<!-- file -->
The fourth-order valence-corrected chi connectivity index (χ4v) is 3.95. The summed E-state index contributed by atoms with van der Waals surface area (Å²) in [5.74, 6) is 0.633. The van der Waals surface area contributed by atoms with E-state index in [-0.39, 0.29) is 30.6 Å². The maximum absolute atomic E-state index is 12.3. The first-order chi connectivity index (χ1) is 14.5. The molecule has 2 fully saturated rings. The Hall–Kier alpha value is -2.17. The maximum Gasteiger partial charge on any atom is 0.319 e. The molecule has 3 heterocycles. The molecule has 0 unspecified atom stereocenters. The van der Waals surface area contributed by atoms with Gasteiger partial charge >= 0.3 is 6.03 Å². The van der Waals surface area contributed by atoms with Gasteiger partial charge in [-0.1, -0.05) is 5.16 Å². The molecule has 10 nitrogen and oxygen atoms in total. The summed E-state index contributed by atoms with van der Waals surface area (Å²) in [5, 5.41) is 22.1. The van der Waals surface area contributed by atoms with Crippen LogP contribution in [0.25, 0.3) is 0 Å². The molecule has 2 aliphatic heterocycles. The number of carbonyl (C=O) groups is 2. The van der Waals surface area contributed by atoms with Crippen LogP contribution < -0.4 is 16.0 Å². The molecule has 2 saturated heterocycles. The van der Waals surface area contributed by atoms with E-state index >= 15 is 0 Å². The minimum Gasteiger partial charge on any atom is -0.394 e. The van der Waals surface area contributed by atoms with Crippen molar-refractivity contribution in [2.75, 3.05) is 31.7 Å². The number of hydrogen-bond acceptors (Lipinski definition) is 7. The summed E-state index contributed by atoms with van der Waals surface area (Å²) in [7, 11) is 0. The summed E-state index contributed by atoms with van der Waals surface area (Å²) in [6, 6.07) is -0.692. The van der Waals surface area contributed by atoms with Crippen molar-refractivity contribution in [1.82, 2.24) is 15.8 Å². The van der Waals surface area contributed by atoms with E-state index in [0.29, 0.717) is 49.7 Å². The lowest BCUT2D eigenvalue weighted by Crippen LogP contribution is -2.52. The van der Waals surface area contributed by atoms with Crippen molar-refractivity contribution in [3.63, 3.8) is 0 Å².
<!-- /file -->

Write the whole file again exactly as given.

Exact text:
The fourth-order valence-corrected chi connectivity index (χ4v) is 3.95. The summed E-state index contributed by atoms with van der Waals surface area (Å²) in [5.74, 6) is 0.633. The van der Waals surface area contributed by atoms with E-state index in [-0.39, 0.29) is 30.6 Å². The maximum absolute atomic E-state index is 12.3. The first-order chi connectivity index (χ1) is 14.5. The molecule has 2 fully saturated rings. The Hall–Kier alpha value is -2.17. The maximum Gasteiger partial charge on any atom is 0.319 e. The molecule has 3 heterocycles. The molecule has 0 unspecified atom stereocenters. The van der Waals surface area contributed by atoms with Gasteiger partial charge >= 0.3 is 6.03 Å². The van der Waals surface area contributed by atoms with Gasteiger partial charge in [-0.1, -0.05) is 5.16 Å². The molecule has 10 nitrogen and oxygen atoms in total. The summed E-state index contributed by atoms with van der Waals surface area (Å²) in [5, 5.41) is 22.1. The van der Waals surface area contributed by atoms with Crippen LogP contribution in [0.25, 0.3) is 0 Å². The molecule has 2 aliphatic heterocycles. The number of carbonyl (C=O) groups is 2. The van der Waals surface area contributed by atoms with Crippen LogP contribution < -0.4 is 16.0 Å². The molecule has 2 saturated heterocycles. The van der Waals surface area contributed by atoms with E-state index >= 15 is 0 Å². The minimum Gasteiger partial charge on any atom is -0.394 e. The van der Waals surface area contributed by atoms with Crippen molar-refractivity contribution in [2.75, 3.05) is 31.7 Å². The number of hydrogen-bond acceptors (Lipinski definition) is 7. The summed E-state index contributed by atoms with van der Waals surface area (Å²) in [7, 11) is 0. The summed E-state index contributed by atoms with van der Waals surface area (Å²) in [6, 6.07) is -0.692. The van der Waals surface area contributed by atoms with Crippen molar-refractivity contribution in [1.82, 2.24) is 15.8 Å². The van der Waals surface area contributed by atoms with E-state index in [0.29, 0.717) is 49.7 Å². The lowest BCUT2D eigenvalue weighted by Crippen LogP contribution is -2.52. The van der Waals surface area contributed by atoms with Crippen molar-refractivity contribution in [3.63, 3.8) is 0 Å².